Illustration of Inner core

1936 Inner core

The book of science

Tom Sharp

Inge Lehmann geophysics Illustration of Inner core

Inner core

Inge Lehmann studied seismograms from earthquakes in New Zealand and found seismic waves that reflected from a boundary below the molten core. At the boundary of the inner core, crystallized fragments of the molten outer core accumulate.


Mostly iron alloyed with nickel and other elements that dissolve readily in iron— gold, platinum, iridium, osmium, rhenium, palladium, rhodium, ruthenium, molybdenum, cobalt, manganese, but, really, there’s no way to obtain a sample for testing.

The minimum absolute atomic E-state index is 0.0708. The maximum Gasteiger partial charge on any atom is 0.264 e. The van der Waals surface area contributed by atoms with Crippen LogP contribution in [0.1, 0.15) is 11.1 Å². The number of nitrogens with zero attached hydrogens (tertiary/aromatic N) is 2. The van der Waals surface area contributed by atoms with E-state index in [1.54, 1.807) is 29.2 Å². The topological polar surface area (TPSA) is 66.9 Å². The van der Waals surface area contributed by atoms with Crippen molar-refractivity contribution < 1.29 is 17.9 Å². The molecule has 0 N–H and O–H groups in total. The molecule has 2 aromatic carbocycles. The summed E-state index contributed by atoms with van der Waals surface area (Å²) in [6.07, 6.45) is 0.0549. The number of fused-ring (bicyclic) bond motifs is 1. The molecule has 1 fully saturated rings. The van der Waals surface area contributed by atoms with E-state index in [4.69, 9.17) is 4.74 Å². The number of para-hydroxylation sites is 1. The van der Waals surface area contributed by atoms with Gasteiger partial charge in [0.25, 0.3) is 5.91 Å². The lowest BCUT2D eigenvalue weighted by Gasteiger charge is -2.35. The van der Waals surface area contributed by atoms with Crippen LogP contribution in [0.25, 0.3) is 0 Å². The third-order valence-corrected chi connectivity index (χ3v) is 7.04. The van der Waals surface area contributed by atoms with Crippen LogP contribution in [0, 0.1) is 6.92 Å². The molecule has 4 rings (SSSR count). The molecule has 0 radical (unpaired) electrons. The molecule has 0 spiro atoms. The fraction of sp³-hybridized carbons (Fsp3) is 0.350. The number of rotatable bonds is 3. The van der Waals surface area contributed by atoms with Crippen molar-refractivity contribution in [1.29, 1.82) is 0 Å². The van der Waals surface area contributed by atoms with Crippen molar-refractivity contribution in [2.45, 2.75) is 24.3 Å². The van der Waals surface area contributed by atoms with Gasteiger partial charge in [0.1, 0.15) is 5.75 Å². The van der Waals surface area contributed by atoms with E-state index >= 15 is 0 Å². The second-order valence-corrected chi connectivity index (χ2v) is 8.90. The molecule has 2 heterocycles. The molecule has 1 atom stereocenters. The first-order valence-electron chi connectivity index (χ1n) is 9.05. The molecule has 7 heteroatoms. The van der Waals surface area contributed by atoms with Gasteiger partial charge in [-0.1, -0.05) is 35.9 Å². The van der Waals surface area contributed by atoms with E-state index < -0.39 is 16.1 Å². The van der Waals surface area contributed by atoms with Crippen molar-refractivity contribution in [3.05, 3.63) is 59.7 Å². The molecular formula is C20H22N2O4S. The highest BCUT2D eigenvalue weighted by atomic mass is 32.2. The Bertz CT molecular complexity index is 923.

Myths of the interior

Our planet’s interior could be a metaphor. We cannot penetrate it, except in our fantasies. But that’s probably too simple. Creation myths, conspiracy theories, a place for aliens and dinosaurs—anything goes where nothing can be refuted by firsthand experience.

The deepest gold mine in South Africa is only 11,762 feet (2.23 miles) deep. The Kola Superdeep Borehole SG-3 is the deepest hole at 40,230 feet (7.62 miles). Earth’s crust varies in depth, from 3 miles under oceans to 60 miles under continents.

See also in The book of science:

Readings in wikipedia: